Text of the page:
During the recession, conventional lenders took an exceptionally hard line on condos, with many refusing to do any loans for buyers who didn’t have 20% down.  That further thinned the buyer pool, which caused more value losses and even more foreclosures.  Then FHA essentially abandoned the condo market in 2009, and it just got awful.  This regrettable cycle finally bottomed in 2011, but now it’s starting to turn. 

I just sold a condo in November to a buyer who purchased with a 5% down payment.  Now that we’re done with foreclosures and the market is improving, more lenders are getting back into the game. 

When that happens, and you let more 5% and 10% down payment buyers into the arena, the buyer pool expands.  And since we don’t have any more foreclosures and inventory is so low, condo prices figure to continue trending upward.

Condos are not for everybody, but after avoiding them at any price for five years, I expect to sell more of them in 2014.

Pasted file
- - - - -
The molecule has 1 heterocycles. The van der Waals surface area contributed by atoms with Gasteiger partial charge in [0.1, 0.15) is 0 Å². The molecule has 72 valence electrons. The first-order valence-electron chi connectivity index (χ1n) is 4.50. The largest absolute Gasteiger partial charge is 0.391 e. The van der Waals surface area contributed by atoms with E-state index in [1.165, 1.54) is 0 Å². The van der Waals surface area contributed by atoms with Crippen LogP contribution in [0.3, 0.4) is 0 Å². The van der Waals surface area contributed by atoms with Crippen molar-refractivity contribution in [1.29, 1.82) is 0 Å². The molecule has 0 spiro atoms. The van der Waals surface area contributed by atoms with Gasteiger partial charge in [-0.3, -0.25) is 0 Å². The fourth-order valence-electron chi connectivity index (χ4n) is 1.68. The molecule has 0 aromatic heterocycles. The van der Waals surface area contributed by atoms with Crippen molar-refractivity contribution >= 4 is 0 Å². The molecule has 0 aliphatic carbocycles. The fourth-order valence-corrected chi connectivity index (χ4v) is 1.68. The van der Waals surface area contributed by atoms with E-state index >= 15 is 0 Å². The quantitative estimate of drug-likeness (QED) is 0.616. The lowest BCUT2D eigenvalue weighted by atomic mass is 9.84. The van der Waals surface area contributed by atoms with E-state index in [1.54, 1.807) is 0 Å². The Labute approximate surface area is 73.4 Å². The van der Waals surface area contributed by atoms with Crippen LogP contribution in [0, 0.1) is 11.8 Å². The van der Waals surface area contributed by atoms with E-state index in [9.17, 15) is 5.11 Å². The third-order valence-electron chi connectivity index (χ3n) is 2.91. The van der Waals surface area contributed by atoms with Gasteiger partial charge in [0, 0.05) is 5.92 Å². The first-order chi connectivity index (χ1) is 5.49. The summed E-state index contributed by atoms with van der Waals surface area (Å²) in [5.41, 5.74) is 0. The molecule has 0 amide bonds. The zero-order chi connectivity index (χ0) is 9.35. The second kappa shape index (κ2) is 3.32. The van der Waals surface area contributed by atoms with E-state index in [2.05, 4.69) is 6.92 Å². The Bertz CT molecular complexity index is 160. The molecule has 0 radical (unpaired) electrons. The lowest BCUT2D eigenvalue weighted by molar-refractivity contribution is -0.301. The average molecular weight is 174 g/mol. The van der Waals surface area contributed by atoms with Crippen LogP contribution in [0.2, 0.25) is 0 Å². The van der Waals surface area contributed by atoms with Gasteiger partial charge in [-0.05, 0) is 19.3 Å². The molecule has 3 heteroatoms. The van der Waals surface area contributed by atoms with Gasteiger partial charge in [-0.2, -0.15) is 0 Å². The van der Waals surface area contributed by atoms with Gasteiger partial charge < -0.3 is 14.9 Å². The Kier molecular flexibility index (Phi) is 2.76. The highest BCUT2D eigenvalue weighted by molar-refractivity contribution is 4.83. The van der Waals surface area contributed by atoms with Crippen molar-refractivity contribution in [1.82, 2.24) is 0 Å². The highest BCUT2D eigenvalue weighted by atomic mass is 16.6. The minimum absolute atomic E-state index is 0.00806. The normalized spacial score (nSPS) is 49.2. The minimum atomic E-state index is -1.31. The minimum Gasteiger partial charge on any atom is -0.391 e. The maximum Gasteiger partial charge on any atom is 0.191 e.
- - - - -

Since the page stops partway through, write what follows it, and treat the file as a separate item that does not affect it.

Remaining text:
Finally, we can’t discuss housing without some mention of Quantitative Easing (known as “QE”).  If you don’t know what this terms means, you should get educated quickly.  (I wrote about it extensively on my blog September 20, 2013 – go to www.DaleBecker.com for the five-minute crash course)

In short, Quantitative Easing is a policy the Federal Reserve began implementing during the darkest days of our financial crisis back in 2009.  To keep the mortgage market from completely collapsing, the Fed began printing money to fund mortgages and purchasing the notes at below market rates.  The overreach is that, five years later, they’re still doing it.

That’s how buyers have been able to get rates in the 3’s and 4’s over the past two years, when market conditions would warrant a higher rate of return for investors (and higher interest rates for buyers).